Ed Fries, Microsoft/Veteran Game Industry Advisor

September 12, 2011 — Leave a comment

Video game veteran Ed Fries has spent the past 30 years working in the video game industry. He released his first game for the Atari 800 in 1982 while still in high school. Fries graduated from college and got a job at Microsoft. After a decade working there, he took over the games division that eventually created the Xbox. After 20 years at Microsoft, Fries retired and now works as a consultant, board member and adviser for game companies all over the world. He talks about the future of games and what role the cloud will play in this EXCLUSIVE interview for dperry.com by John Gaudiosi of GamerLive.tv.
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What are your thoughts on the emergence of social casual games?

One way to think about what’s happened is that games have just become more and more accessible and are now reaching out to a broader and broader audience. Right now the big trend in the games business is what we call free to play and it’s sort of the ultimate in accessibility. In the old days, you had to go to a store to buy a game for $50 from a whole shelf full of boxes and maybe you liked it, maybe you didn’t. Free to play is the opposite extreme. The game is right there on your browser or your cell phone. It’s available immediately. It’s free, and you play it and if you really get into it then you pay for virtual goods and actually fund the development of the game. This model can be as lucrative as or more lucrative than that retail box model, which is kind of amazing. The whole company, Zynga for example, is built around that model.

Do you think that microtransactions seen in these social games and MMOs and 99 cent app stores will drive prices down across the whole videogame industry as has happened in music?

I don’t know. I would like to think that there is going to be a continuum of offerings of different quality levels and different prices just like TV, where there’s free TV that’s advertising funded and that’s a certain level of quality or I can go see a big movie blockbuster. TV didn’t put movies out of business. Gamers still love their Call of Duty and their Halo and on those projects the teams are getting bigger still. The budgets are getting bigger still. Those projects have over $100 million development budgets, which is kind of amazing to those of us who have been around from the beginning. So you have these big blockbusters and it makes sense for companies to develop those and then you have everything down to free to play.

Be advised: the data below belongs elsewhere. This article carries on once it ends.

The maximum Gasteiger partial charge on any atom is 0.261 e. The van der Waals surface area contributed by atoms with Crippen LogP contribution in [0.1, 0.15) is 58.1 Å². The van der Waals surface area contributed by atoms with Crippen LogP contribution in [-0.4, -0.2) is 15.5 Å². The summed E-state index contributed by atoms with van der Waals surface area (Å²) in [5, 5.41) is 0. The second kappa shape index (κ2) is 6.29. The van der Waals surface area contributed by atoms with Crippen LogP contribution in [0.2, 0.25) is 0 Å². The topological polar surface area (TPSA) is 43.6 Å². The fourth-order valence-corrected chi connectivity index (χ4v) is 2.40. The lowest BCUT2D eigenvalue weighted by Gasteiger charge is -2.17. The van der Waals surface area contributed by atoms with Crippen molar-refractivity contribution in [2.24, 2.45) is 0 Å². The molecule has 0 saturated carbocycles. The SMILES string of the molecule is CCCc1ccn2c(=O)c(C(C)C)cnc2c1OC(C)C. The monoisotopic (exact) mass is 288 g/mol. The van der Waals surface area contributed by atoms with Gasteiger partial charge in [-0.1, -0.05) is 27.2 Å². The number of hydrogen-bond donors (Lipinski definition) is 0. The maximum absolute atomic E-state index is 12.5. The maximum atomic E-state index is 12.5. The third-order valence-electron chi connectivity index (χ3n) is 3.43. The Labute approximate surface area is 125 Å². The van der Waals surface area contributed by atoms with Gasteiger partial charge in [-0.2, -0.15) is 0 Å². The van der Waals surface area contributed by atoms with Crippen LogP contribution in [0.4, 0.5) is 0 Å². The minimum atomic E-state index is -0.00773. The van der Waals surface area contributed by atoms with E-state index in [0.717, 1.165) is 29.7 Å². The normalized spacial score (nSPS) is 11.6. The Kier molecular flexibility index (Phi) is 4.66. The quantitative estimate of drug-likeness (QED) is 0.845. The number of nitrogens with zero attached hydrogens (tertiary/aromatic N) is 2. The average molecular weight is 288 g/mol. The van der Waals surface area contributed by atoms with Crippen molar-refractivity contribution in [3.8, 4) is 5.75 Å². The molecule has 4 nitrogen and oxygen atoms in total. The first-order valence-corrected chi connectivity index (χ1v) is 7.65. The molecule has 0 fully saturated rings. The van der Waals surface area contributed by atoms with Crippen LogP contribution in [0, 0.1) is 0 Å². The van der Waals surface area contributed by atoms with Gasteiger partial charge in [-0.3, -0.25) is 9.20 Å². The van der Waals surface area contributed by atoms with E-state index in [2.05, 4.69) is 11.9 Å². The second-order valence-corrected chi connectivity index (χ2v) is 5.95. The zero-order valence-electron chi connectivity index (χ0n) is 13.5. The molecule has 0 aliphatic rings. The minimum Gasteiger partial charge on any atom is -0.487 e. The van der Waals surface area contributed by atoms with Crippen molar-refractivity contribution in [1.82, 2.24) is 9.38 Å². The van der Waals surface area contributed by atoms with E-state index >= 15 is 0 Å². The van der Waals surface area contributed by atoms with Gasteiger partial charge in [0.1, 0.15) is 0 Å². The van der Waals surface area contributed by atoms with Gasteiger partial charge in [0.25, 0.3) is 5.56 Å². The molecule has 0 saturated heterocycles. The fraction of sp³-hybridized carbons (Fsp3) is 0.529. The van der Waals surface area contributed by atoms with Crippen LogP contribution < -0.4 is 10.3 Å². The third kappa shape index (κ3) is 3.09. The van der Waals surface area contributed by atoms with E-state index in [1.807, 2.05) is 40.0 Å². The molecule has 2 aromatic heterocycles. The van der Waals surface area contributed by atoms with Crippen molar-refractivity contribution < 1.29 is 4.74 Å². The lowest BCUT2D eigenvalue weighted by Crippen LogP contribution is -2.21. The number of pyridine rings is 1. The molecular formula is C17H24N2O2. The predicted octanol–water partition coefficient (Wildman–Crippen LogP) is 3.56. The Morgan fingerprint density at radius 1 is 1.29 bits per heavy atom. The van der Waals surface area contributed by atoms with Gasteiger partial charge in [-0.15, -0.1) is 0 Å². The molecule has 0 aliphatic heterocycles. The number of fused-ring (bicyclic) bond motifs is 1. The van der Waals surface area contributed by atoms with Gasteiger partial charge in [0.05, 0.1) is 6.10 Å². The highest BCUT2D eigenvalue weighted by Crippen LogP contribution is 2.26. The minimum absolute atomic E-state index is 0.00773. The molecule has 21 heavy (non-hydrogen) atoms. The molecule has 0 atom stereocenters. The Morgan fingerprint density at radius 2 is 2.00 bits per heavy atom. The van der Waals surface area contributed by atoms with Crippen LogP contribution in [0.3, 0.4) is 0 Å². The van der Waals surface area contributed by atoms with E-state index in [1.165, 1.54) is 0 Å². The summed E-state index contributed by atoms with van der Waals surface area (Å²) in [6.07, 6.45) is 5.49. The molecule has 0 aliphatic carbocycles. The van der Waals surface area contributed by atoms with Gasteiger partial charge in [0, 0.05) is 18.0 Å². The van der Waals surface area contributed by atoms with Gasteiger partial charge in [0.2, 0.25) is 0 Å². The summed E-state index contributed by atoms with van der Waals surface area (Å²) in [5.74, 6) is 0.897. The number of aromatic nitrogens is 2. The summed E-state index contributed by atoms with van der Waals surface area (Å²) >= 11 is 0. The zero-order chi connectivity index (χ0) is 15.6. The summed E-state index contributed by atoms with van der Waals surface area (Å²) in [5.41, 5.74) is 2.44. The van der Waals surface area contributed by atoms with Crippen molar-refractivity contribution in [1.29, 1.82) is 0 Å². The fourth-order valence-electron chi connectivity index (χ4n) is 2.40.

What role do think retailers will play in the future where more games will be streamed from the cloud and sold straight to consumers?

I think that’s the question all the retailers are asking themselves. Part of what’s exciting as a game developer is that it’s easier and easier for us to make things and get them right out into the hands of people. There aren’t a lot of hoops we have to jump through or a lot of people we have to talk to. If you’re going to put an app up on the app store, a guy can do that in a garage. In a way it reminds me of the old days when it was just one of us making a game and you’d put it on a bulletin board and people would see it and download it. We’ve kind of gone back to the future.

How do you see mobile games influencing the industry today?

For the people I work with it’s becoming more and more important. It’s just another way to reach out to everybody. With a game console you had to go out to the store and pay $300 and hook this special thing up to your TV and deal with all that hassle. Everybody has a cell phone. It’s a required part of being part of society today. So when those devices become really good gaming machines, then we have just a fantastic way to reach people that we didn’t have before.

What are your thoughts on how fast mobile processing power is progressing?

It’s incredible. Gordon Moore drew this line forty years ago and said things are just going to keep doubling every few years. And forty years later it’s incredible the amount of power that we have. As long as the engineers can keep following that line, it’s just going to keep getting better.

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